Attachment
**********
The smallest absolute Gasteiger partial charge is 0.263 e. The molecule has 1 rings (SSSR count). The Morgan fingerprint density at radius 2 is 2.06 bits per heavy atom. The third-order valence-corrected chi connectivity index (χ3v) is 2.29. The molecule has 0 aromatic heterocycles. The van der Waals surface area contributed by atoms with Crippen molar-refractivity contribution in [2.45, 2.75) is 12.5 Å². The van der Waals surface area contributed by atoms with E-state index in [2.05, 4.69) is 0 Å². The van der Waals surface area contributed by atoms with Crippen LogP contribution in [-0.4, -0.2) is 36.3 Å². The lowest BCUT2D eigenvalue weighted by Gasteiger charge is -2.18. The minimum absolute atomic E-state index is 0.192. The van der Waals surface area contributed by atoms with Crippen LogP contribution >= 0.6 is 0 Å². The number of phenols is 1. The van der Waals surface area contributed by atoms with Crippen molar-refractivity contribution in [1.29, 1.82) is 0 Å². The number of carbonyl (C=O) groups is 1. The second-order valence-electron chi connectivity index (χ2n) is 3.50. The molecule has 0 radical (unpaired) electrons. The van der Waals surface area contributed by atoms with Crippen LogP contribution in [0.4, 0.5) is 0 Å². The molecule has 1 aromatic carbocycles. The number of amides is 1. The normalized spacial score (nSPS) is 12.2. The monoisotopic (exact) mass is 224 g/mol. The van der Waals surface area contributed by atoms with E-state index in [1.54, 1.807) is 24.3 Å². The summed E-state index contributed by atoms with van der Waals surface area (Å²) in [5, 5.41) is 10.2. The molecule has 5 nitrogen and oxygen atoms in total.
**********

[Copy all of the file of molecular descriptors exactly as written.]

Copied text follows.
The smallest absolute Gasteiger partial charge is 0.263 e. The molecule has 1 rings (SSSR count). The Morgan fingerprint density at radius 2 is 2.06 bits per heavy atom. The third-order valence-corrected chi connectivity index (χ3v) is 2.29. The molecule has 0 aromatic heterocycles. The van der Waals surface area contributed by atoms with Crippen molar-refractivity contribution in [2.45, 2.75) is 12.5 Å². The van der Waals surface area contributed by atoms with E-state index in [2.05, 4.69) is 0 Å². The van der Waals surface area contributed by atoms with Crippen LogP contribution in [-0.4, -0.2) is 36.3 Å². The lowest BCUT2D eigenvalue weighted by Gasteiger charge is -2.18. The minimum absolute atomic E-state index is 0.192. The van der Waals surface area contributed by atoms with Crippen LogP contribution >= 0.6 is 0 Å². The number of phenols is 1. The van der Waals surface area contributed by atoms with Crippen molar-refractivity contribution in [1.29, 1.82) is 0 Å². The number of carbonyl (C=O) groups is 1. The second-order valence-electron chi connectivity index (χ2n) is 3.50. The molecule has 0 radical (unpaired) electrons. The van der Waals surface area contributed by atoms with Crippen LogP contribution in [0.4, 0.5) is 0 Å². The molecule has 1 aromatic carbocycles. The number of amides is 1. The normalized spacial score (nSPS) is 12.2. The monoisotopic (exact) mass is 224 g/mol. The van der Waals surface area contributed by atoms with E-state index in [1.54, 1.807) is 24.3 Å². The summed E-state index contributed by atoms with van der Waals surface area (Å²) in [5, 5.41) is 10.2. The molecule has 5 nitrogen and oxygen atoms in total.